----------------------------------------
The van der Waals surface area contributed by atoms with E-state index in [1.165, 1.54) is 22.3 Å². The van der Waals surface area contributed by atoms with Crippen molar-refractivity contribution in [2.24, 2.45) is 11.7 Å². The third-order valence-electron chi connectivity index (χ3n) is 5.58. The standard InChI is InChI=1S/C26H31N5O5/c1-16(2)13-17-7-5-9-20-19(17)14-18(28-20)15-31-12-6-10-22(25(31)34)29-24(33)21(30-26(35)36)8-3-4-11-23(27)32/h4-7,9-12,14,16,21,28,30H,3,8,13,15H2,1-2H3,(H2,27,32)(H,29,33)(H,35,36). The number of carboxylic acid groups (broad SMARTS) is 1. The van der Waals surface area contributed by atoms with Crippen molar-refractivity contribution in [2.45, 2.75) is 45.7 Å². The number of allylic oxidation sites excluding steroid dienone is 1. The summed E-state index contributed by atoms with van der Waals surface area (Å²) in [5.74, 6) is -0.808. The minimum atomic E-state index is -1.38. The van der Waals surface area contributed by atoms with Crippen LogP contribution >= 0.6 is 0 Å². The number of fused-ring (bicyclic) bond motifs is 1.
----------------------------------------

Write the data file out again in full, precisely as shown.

The van der Waals surface area contributed by atoms with E-state index in [1.165, 1.54) is 22.3 Å². The van der Waals surface area contributed by atoms with Crippen molar-refractivity contribution in [2.24, 2.45) is 11.7 Å². The third-order valence-electron chi connectivity index (χ3n) is 5.58. The standard InChI is InChI=1S/C26H31N5O5/c1-16(2)13-17-7-5-9-20-19(17)14-18(28-20)15-31-12-6-10-22(25(31)34)29-24(33)21(30-26(35)36)8-3-4-11-23(27)32/h4-7,9-12,14,16,21,28,30H,3,8,13,15H2,1-2H3,(H2,27,32)(H,29,33)(H,35,36). The number of carboxylic acid groups (broad SMARTS) is 1. The van der Waals surface area contributed by atoms with Crippen molar-refractivity contribution in [2.45, 2.75) is 45.7 Å². The number of allylic oxidation sites excluding steroid dienone is 1. The summed E-state index contributed by atoms with van der Waals surface area (Å²) in [5.74, 6) is -0.808. The minimum atomic E-state index is -1.38. The van der Waals surface area contributed by atoms with Crippen LogP contribution >= 0.6 is 0 Å². The number of fused-ring (bicyclic) bond motifs is 1.